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Thanks for the reply. Lucky the water heater had water in it when I turned the switch on. I don't have an inverter/charger so need to keep the mfg installed converter/charger. As to the splicing; the inverter is a pass through which requires that the shore power wiring is rerouted from the power center to the inverter 120Vac inputs, then the inverter 120Vac output is routed to the power center. To isolate the converter/charger when on battery power I removed the converter/charger power lead from the circuit breaker with dual wires installed (labeled general) in the power center and rewired it to the inverter 120Vac input. Now the converter/charger receives power only when shore power is connected. As to the "general" circuit breaker which is still wired to something I still do not know what it supplies power to; the 120Vac outlets are on their own circuit breaker. Again, thanks for clarifying what the electrical switch is for.
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Old 09-25-2020, 11:09 PM   #9
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If you're certain that none of the interior or exterior camper AC outlets are controlled by the "general" breaker, the last one I would check is the refrigerator on AC power. The outlet for mine is only accessible from the outside by removing the refrigerator exhaust panel. I think that outlet is controlled by the general breaker in my camper, but it has been a while since I looked into it. Not that you would need to access the outlet to test if it is on the breaker, just that it is a hidden one that you might not consider without knowing it was there. Just see if the fridge will operate on AC power while plugged into shore power but with general breaker off.
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Old 09-25-2020, 11:56 PM   #10
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OK, I'm thinking you do not understand what a pass-through inverter is. A pass-through inverter has two inputs, one for 120Vac and one for 12Vdc and one output for 120Vac. When connected to shore power the inverter just passes the 120Vac to the power center via the 120Vac output, ignoring the 12Vdc input. When the shore power is disconnected an internal transfer switch in the inverter switches to the 12Vdc inputs, converts the 12Vdc to 120Vac and sends that 120Vac to the power center via the inverter 120Vac output terminals. There are inverter/chargers which do the same thing with the additional ability to charge the batteries. An internal switch charges the batteries when connected to shore power and prevents the charging of the batteries when there is no shore power. Shore power can come from a pedestal as in a full hookup campground or from solar panels; although, a solar system is more complicated and requires additional equipment. There are inverters that only convert 12Vdc to 120Vac, which do not have 120Vac inputs-only 120Vac output, in which case there would have to be some way to turn the converter charger function off such as turning the circuit breaker powering the converter charger off. However, if you turn the converter charger off when on shore power there will not be any 12Vdc supplied to the power center as the 12Vdc comes from the converter function of the converter. It is the converter that is changing the 120Vac supplied to the power center into 12Vdc for the dc circuits in the trailer. When running on the batteries the inverter supplies the 120Vac to the ac circuits only and the batteries supply power to the dc circuits. All this is handled in the power center. Hope this clears up why an inverter would have 120Vac inputs. I just connected the converter power source to the 120Vac input of the inverter to turn the converter on when on shore power because I do not want the converter to come on when the batteries->inverter is supplying 120Vac to the power center.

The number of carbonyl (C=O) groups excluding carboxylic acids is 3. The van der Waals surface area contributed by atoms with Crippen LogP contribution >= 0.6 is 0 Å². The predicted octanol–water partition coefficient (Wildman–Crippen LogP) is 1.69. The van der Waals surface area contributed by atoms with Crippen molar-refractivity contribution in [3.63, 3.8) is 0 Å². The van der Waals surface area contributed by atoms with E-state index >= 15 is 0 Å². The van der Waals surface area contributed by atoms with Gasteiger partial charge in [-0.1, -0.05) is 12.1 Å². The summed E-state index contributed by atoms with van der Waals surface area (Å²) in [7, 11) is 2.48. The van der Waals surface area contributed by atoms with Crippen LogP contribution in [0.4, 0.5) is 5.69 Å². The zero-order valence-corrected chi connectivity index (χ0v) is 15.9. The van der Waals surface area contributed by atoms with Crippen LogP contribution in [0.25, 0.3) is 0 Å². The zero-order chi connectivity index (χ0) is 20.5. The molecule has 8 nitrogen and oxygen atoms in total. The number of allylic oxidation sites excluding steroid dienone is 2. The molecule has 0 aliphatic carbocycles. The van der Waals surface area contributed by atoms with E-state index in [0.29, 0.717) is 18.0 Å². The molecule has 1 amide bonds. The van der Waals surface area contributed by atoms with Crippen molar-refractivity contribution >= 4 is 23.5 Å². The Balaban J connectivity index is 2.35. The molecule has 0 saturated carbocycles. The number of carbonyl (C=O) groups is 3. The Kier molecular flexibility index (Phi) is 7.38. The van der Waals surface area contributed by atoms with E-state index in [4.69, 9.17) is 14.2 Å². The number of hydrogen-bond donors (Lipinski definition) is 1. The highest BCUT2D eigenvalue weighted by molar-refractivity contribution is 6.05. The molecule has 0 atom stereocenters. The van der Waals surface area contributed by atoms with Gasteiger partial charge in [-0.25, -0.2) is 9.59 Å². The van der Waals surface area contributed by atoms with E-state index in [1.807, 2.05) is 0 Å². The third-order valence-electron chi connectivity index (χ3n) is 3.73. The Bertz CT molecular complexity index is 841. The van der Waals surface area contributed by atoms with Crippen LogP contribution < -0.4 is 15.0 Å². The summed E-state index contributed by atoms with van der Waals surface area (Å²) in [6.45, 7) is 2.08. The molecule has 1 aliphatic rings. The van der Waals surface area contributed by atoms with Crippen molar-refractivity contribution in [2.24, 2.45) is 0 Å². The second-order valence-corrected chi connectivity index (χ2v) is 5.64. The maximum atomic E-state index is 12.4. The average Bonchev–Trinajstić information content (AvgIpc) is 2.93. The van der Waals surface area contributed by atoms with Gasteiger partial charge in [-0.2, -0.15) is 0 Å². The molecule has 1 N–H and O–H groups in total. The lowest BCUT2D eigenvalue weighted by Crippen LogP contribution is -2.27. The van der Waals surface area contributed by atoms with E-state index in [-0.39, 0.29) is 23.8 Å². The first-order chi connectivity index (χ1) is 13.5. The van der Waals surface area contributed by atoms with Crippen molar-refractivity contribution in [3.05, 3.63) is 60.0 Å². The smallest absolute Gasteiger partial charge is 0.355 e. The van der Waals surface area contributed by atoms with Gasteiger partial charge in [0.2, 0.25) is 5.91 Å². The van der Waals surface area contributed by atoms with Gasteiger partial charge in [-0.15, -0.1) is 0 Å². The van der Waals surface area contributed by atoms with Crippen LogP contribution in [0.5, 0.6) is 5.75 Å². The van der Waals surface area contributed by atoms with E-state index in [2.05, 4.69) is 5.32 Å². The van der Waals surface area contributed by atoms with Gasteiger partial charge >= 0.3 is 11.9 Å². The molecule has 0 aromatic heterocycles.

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Old 09-26-2020, 05:01 PM   #11
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dangerous situation

"The lead to the converter has been removed and spliced into the 120Vac shore power input on the inverter to prevent the converter from coming on when powering the TT from the battery bank."

This is a bad idea. Your converter is no longer circuit breaker protected. Any fault in converter or wires, and it will see the full 30 or 50A input from shore power. It is a fire waiting to happen.
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Old 09-26-2020, 07:04 PM   #12
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Please give me some credit. Needless to say the power to the inverter is fused with a 15 amp fuse, same as when attached to the circuit breaker.
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Old 09-27-2020, 12:35 AM   #13
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I confirmed that the refrigerator in my camper runs off the general circuit breaker when operating on 120 AC electric shore power. So I would say that is worth checking on in your case.